Melissa Speight Vaughn photo

Educational Policy Studies alumna conducts research in South Africa

Map of PotchefstroomDr. Melissa Speight Vaughn is far, far away at the moment. Her first work experience overseas has led her to a position in South Africa.

Vaughn conducts research at North-West University (Potchefstroom Campus). This is also her first time in South Africa.

Her journey to South Africa took many steps:

  • She received her undergraduate degree in psychology from Howard University.
  • After her four children began school, she taught in Henry County Public Schools.
  • She began her studies at Georgia State University in 2005.
  • She began her studies at the College of Education & Human Development in 2005.
  • She received a master’s in Social Foundations of Education (2007), and Education Specialist (2009) and Ph.D. in Educational Policy Studies (2015).

During her time at the College, Vaughn worked as a GRA assistant to Dr. Joyce E. King. King is the Benjamin E. Mays Endowed Chair of Urban Teaching, Learning and Leadership. King, who Vaughn calls “Nana,” was of great service back to Vaughn. She was her doctoral advisor, dissertation chair and on Vaughn’s master’s thesis committee.

“I owe who I am as a researcher, scholar and academic to Nana. She guided me through my maze of personal, social, intellectual and political curiosities related to educational policy, and helped me find my place in the sun,” Vaughn said.

Under King’s advisement, Vaughn explored her research interests. She looked at culture, epistemology and place as they impact citizenship identity. Her research took her from Atlanta to Belize, Central America. For her dissertation, she investigated community knowledge and citizenship praxis. This was to document the connection between cultural groups, land and citizenship.

“I created a method of inquiry to investigate a community perspective using their culture,” Vaughn said. “The methodology revealed how the community used culture as a way of knowing who they are in their community and who they are in the world. The knowledge of many long term black communities in the South of the United States is marginalized in school curriculums and classrooms. I needed a methodology that moved the community knowledge from the margins to the center of the research. And I also needed to check my own bias and colonial mentality in the process.”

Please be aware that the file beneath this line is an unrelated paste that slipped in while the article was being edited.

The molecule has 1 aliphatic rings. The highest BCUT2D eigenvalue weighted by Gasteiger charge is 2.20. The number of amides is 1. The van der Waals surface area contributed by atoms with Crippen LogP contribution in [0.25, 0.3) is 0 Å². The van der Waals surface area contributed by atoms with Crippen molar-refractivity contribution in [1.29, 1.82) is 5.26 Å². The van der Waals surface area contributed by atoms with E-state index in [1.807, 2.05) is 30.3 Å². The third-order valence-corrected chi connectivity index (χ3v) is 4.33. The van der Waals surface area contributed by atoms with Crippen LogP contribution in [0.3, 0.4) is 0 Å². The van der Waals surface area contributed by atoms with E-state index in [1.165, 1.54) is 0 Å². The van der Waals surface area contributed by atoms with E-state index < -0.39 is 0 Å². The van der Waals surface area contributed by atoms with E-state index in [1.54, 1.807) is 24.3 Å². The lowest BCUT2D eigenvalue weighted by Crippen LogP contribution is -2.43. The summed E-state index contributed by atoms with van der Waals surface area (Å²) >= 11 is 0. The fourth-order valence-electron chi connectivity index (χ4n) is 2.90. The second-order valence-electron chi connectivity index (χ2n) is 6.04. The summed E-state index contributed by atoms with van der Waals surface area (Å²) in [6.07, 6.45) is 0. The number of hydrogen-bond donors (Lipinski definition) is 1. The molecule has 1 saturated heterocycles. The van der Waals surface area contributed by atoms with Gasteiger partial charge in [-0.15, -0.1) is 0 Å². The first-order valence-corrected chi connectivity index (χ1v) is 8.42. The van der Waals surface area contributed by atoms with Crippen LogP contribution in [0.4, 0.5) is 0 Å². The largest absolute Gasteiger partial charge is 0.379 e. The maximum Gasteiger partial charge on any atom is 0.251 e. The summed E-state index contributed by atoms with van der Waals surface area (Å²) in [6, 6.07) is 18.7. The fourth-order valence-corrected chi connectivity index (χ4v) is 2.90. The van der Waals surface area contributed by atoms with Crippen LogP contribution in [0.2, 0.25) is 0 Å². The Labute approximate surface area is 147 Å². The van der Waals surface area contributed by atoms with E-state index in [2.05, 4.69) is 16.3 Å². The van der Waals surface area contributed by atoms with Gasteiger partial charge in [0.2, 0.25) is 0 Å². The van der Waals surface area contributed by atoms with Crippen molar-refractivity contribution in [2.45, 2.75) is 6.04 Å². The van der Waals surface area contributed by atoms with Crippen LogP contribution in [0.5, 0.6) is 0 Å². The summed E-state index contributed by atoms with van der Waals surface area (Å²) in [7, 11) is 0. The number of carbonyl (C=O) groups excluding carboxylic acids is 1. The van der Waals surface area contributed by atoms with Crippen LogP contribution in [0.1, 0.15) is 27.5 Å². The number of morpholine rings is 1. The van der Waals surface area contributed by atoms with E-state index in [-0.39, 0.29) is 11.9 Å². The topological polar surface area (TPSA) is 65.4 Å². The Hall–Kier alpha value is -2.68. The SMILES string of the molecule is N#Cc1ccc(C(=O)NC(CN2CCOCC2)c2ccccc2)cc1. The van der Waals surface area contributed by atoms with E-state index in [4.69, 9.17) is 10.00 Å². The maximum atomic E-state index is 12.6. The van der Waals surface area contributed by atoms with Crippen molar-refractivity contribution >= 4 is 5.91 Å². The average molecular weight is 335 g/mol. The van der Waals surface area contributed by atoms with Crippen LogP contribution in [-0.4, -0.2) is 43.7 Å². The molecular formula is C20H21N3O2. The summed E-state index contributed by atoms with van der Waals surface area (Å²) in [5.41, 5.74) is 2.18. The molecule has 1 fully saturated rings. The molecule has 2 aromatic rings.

Melissa Speight Vaughn in South Africa

Melissa Speight Vaughn in South Africa

Once finished with her studies, Vaughn looked to the world for her fellowship placement. This landed her in her current position at North-West University (Potchefstroom Campus). Here she’s a post-doctoral fellow with the Self Directed Learning (SDL) Research Center. Her research considers two subprogrammes – Affordances of Indigenous Knowledge for SDL and Case-Based Pedagogy.

The first involves how black and white communities viewed indigenous knowledge during apartheid years.

“I will have the unique opportunity to interview members of the Khoisan community. The Khoisan are the only group of people indigenous to South Africa,” Vaughn explained.

The latter explores the impact of the South African context on teacher education. She will also work alongside well-known published science educator, Professor Josef de Beer.

But it won’t be all research and no fun for Vaughn. There’s hiking, game drives, wine country tours and South Africa to explore. She’s also excited about guests from the states, including GSU colleagues. Dr. Gwendolyn Benson, Dr. Susan Ogletree and Dr. Robert Hendrick have already visited!